New Zealand Historic Places Trust warns tourists: Hands off artefacts

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Holidaymakers should resist taking human remains, or any archeological find, home as a souvenir, the New Zealand Historic Places Trust warns.

New Zealand forest The trust’s senior archaeologist, Rick McGovern-Wilson, said today people who found artefacts during their holidays often took them home.

“The New Year period is great for families to head to the beach, go camping or visit places off the beaten track.

“There will be times when archaeological artefacts are unearthed either through an act of nature or people being inquisitive and, unfortunately, fossicking.”

Artefacts were historically significant and people should leave them untouched and notify the trust, Dr McGovern-Wilson said.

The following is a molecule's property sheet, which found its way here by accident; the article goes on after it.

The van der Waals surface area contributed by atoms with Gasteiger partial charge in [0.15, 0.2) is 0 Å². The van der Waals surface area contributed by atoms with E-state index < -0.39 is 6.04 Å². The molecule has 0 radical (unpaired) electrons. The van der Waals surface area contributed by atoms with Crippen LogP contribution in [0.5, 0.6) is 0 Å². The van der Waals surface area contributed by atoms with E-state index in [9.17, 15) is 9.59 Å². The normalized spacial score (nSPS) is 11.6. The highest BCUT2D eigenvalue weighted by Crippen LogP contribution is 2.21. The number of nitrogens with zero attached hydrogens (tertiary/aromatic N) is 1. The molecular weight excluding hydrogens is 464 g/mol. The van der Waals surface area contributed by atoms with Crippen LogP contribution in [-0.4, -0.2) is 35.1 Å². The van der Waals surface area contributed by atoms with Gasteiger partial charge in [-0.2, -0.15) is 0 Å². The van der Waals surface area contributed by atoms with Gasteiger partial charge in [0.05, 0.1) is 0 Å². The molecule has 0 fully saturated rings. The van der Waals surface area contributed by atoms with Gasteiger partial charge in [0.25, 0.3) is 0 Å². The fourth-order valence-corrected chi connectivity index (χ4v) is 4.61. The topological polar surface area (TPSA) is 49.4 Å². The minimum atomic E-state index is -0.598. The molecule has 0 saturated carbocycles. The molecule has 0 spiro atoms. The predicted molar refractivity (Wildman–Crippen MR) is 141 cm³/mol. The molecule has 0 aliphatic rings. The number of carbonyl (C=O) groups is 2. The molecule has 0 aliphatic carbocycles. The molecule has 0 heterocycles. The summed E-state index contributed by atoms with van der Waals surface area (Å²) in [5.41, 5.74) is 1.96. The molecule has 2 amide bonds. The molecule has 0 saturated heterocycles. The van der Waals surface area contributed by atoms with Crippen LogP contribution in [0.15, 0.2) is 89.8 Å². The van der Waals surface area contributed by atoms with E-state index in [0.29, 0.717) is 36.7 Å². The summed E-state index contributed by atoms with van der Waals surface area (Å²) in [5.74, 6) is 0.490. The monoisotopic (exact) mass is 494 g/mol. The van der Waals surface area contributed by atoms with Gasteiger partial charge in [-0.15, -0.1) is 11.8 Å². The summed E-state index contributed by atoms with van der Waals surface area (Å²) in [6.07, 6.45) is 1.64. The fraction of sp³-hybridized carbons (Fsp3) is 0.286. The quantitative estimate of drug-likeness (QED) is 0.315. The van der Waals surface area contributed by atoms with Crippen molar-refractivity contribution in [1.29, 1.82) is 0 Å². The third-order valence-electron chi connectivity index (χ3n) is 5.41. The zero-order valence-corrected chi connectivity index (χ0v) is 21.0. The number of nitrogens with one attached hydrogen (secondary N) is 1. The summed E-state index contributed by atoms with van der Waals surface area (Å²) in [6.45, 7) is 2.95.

If people found human remains they should contact the police as soon as possible.

An historic artefact “lost its context” once it was removed from a site and any other artefacts nearby could also be damaged.

“There are also cultural sensitivities to be aware of. That interesting piece of bone you come across could be human remains, and more than likely Maori.”

Artefacts should be treated with respect and left for police, IWI, the trust or other experts to remove.

The Historic Places Act defines an archaeological site as any place in New Zealand that was associated with human activity before 1900 that can be investigated with archaeological techniques.

Many people were unaware it was an offence to remove archeological material and they could face prosecution, he said.

“Unfortunately there is the common misconception that if you find an artefact it belongs to you,” he said.


Source: TVNZ [January 12, 2011]


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